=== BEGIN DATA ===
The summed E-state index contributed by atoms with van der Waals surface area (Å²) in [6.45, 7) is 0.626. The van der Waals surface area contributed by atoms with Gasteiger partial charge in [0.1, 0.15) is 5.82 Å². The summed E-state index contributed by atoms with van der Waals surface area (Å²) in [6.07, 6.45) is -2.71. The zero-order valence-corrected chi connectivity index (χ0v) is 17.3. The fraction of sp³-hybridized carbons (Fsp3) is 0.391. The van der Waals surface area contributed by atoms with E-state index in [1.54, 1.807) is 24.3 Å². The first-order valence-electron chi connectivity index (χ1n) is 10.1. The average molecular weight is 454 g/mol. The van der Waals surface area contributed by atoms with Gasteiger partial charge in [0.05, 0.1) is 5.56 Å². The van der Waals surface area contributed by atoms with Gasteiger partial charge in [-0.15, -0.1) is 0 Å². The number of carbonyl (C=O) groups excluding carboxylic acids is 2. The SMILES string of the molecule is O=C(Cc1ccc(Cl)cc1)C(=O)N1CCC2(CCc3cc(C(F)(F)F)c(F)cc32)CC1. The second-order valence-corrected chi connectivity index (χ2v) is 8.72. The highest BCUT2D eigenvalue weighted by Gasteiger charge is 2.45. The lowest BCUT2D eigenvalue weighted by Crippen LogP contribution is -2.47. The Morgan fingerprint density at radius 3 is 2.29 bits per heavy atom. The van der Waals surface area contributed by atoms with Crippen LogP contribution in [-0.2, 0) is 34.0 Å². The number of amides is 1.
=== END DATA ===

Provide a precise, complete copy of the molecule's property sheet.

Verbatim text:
The summed E-state index contributed by atoms with van der Waals surface area (Å²) in [6.45, 7) is 0.626. The van der Waals surface area contributed by atoms with Gasteiger partial charge in [0.1, 0.15) is 5.82 Å². The summed E-state index contributed by atoms with van der Waals surface area (Å²) in [6.07, 6.45) is -2.71. The zero-order valence-corrected chi connectivity index (χ0v) is 17.3. The fraction of sp³-hybridized carbons (Fsp3) is 0.391. The van der Waals surface area contributed by atoms with E-state index in [1.54, 1.807) is 24.3 Å². The first-order valence-electron chi connectivity index (χ1n) is 10.1. The average molecular weight is 454 g/mol. The van der Waals surface area contributed by atoms with Gasteiger partial charge in [0.05, 0.1) is 5.56 Å². The van der Waals surface area contributed by atoms with Gasteiger partial charge in [-0.15, -0.1) is 0 Å². The number of carbonyl (C=O) groups excluding carboxylic acids is 2. The SMILES string of the molecule is O=C(Cc1ccc(Cl)cc1)C(=O)N1CCC2(CCc3cc(C(F)(F)F)c(F)cc32)CC1. The second-order valence-corrected chi connectivity index (χ2v) is 8.72. The highest BCUT2D eigenvalue weighted by Gasteiger charge is 2.45. The lowest BCUT2D eigenvalue weighted by Crippen LogP contribution is -2.47. The Morgan fingerprint density at radius 3 is 2.29 bits per heavy atom. The van der Waals surface area contributed by atoms with Crippen LogP contribution in [-0.2, 0) is 34.0 Å². The number of amides is 1.